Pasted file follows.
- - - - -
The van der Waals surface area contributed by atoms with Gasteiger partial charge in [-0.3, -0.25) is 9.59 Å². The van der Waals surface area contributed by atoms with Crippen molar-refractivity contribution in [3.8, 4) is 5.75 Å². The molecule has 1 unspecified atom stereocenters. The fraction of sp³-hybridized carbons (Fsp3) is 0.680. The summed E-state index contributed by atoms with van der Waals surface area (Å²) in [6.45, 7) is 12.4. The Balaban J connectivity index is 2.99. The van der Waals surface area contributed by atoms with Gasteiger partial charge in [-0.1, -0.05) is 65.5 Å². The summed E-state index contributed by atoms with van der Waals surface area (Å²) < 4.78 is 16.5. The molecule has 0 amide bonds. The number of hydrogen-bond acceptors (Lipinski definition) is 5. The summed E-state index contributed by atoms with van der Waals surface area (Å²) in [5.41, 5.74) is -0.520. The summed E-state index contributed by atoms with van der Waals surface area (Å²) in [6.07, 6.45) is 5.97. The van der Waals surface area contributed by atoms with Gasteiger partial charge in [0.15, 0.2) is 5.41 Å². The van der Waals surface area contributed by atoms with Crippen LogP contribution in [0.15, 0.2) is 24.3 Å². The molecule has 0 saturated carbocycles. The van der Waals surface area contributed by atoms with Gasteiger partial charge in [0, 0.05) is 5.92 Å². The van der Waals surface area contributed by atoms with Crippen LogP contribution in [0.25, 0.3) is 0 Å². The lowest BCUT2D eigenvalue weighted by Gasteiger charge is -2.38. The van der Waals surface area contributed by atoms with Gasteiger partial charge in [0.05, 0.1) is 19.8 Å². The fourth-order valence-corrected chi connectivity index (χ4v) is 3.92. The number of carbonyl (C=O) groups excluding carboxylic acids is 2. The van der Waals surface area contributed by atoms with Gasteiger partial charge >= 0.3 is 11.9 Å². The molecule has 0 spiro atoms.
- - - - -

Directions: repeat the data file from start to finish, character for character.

The van der Waals surface area contributed by atoms with Gasteiger partial charge in [-0.3, -0.25) is 9.59 Å². The van der Waals surface area contributed by atoms with Crippen molar-refractivity contribution in [3.8, 4) is 5.75 Å². The molecule has 1 unspecified atom stereocenters. The fraction of sp³-hybridized carbons (Fsp3) is 0.680. The summed E-state index contributed by atoms with van der Waals surface area (Å²) in [6.45, 7) is 12.4. The Balaban J connectivity index is 2.99. The van der Waals surface area contributed by atoms with Gasteiger partial charge in [-0.1, -0.05) is 65.5 Å². The summed E-state index contributed by atoms with van der Waals surface area (Å²) < 4.78 is 16.5. The molecule has 0 amide bonds. The number of hydrogen-bond acceptors (Lipinski definition) is 5. The summed E-state index contributed by atoms with van der Waals surface area (Å²) in [5.41, 5.74) is -0.520. The summed E-state index contributed by atoms with van der Waals surface area (Å²) in [6.07, 6.45) is 5.97. The van der Waals surface area contributed by atoms with Gasteiger partial charge in [0.15, 0.2) is 5.41 Å². The van der Waals surface area contributed by atoms with Crippen LogP contribution in [0.15, 0.2) is 24.3 Å². The molecule has 0 saturated carbocycles. The van der Waals surface area contributed by atoms with Gasteiger partial charge in [0, 0.05) is 5.92 Å². The van der Waals surface area contributed by atoms with Crippen LogP contribution in [0.25, 0.3) is 0 Å². The lowest BCUT2D eigenvalue weighted by Gasteiger charge is -2.38. The van der Waals surface area contributed by atoms with Gasteiger partial charge in [0.05, 0.1) is 19.8 Å². The fourth-order valence-corrected chi connectivity index (χ4v) is 3.92. The number of carbonyl (C=O) groups excluding carboxylic acids is 2. The van der Waals surface area contributed by atoms with Gasteiger partial charge >= 0.3 is 11.9 Å². The molecule has 0 spiro atoms.